Aberdeen is home to the earliest record of a still for distilling Scotch whisky, historians have claimed.
Researchers from the University of Aberdeen have found a 1505 record for a still for making aqua vite – water of life in Latin – in burgh records.
It is not the first reference to whisky itself, which is widely recognised as being in 1494.
However the Scotch Whisky Association described the Aberdeen find as an “exciting discovery”.
The reference was found by research fellow Dr Claire Hawes, who was working her way through deciphering the 1.5 million words in Aberdeen’s municipal registers.
‘Understanding of national drink’
The researchers believe the still in question was for a spirit to drink, rather than to be used in the preparation of gunpowder.
The reference appears in the inquest into the inheritance after the death of Sir Andrew Gray, a chantry chaplain in Aberdeen’s parish church of St Nicholas.
Scotch whisky facts:
- Scotch exports were valued at £4.7bn in 2018, with 41 bottles of Scotch shipped overseas every second
- Scotland is home to 128 operating malt distilleries and 68 Scotch whisky visitor centres
- On average, more than £34 was spent during each trip to a visitor centre in the last year
Dr Hawes said: “All references to aqua vite or whisky from this period are significant because its early development is largely unrecorded.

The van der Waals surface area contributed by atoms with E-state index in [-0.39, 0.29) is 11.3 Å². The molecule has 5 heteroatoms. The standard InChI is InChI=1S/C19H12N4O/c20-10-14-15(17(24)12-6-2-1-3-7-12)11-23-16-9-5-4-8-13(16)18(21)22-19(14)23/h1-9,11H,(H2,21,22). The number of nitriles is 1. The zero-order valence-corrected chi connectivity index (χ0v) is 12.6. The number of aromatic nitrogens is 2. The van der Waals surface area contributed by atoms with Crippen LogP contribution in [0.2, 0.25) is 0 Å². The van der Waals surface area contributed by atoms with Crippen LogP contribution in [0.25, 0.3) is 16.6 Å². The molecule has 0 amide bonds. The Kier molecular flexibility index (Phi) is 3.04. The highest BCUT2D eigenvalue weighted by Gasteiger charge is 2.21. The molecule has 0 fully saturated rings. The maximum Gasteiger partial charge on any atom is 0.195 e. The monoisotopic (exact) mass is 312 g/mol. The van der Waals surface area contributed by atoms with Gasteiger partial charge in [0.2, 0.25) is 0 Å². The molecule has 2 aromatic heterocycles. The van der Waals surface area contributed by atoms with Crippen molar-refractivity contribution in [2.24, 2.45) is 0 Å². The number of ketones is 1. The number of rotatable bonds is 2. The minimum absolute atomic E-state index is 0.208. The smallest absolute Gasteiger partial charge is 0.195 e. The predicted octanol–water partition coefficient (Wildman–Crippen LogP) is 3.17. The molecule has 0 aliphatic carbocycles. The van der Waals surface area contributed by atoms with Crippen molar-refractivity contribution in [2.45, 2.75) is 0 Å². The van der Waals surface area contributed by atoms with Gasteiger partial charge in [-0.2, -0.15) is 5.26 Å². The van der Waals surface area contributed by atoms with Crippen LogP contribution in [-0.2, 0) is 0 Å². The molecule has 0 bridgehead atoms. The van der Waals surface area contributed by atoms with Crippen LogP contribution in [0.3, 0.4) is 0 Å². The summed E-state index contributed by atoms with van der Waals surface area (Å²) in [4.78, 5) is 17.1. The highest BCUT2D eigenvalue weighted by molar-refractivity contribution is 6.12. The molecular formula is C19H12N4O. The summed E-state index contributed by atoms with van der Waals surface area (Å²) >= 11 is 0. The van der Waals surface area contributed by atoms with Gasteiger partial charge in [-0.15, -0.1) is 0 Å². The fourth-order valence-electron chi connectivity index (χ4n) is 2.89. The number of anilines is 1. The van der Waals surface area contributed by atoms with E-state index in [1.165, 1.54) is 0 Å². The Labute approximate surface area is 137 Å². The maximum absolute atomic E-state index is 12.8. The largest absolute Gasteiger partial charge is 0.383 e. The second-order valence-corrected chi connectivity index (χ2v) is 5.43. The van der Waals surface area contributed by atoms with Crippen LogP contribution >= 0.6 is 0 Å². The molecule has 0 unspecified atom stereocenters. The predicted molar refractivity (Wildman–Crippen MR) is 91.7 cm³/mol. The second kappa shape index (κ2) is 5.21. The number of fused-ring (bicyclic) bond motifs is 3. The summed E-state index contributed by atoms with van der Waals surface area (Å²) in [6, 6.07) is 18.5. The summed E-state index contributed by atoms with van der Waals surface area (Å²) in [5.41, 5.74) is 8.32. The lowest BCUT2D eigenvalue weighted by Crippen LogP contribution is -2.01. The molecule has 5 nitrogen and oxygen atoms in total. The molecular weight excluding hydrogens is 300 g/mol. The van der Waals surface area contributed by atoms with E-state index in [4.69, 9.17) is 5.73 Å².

“What is really exciting here is that it is part of our extensive burgh records.
“That means we can trace those involved in the distillation of aqua vite throughout the records, looking at their connections, where they lived, their professions and how all of this might be intertwined with the early development of Scotch whisky.”
She added: “This could significantly change our understanding of the origins of our national drink.”
Karen Betts, chief executive of the Scotch Whisky Association, said: “This is an exciting discovery which adds to our understanding of the history of Scotch whisky distillation.
“The work that the University of Aberdeen has done to uncover new information about the origins of the industry is particularly timely given the surge in Scotch whisky distilling in recent years.
“All new distillers learn their craft from the past, and so ensure that the heritage and traditions of the industry are taken forward into the future.”
City archivist Phil Astley added: “This incredible find illustrates what an amazing resource the Unesco-recognised Aberdeen burgh registers are for the study of Scottish urban history.”
The team has been awarded £15,000 in funding from Chivas Brothers to carry on the still research.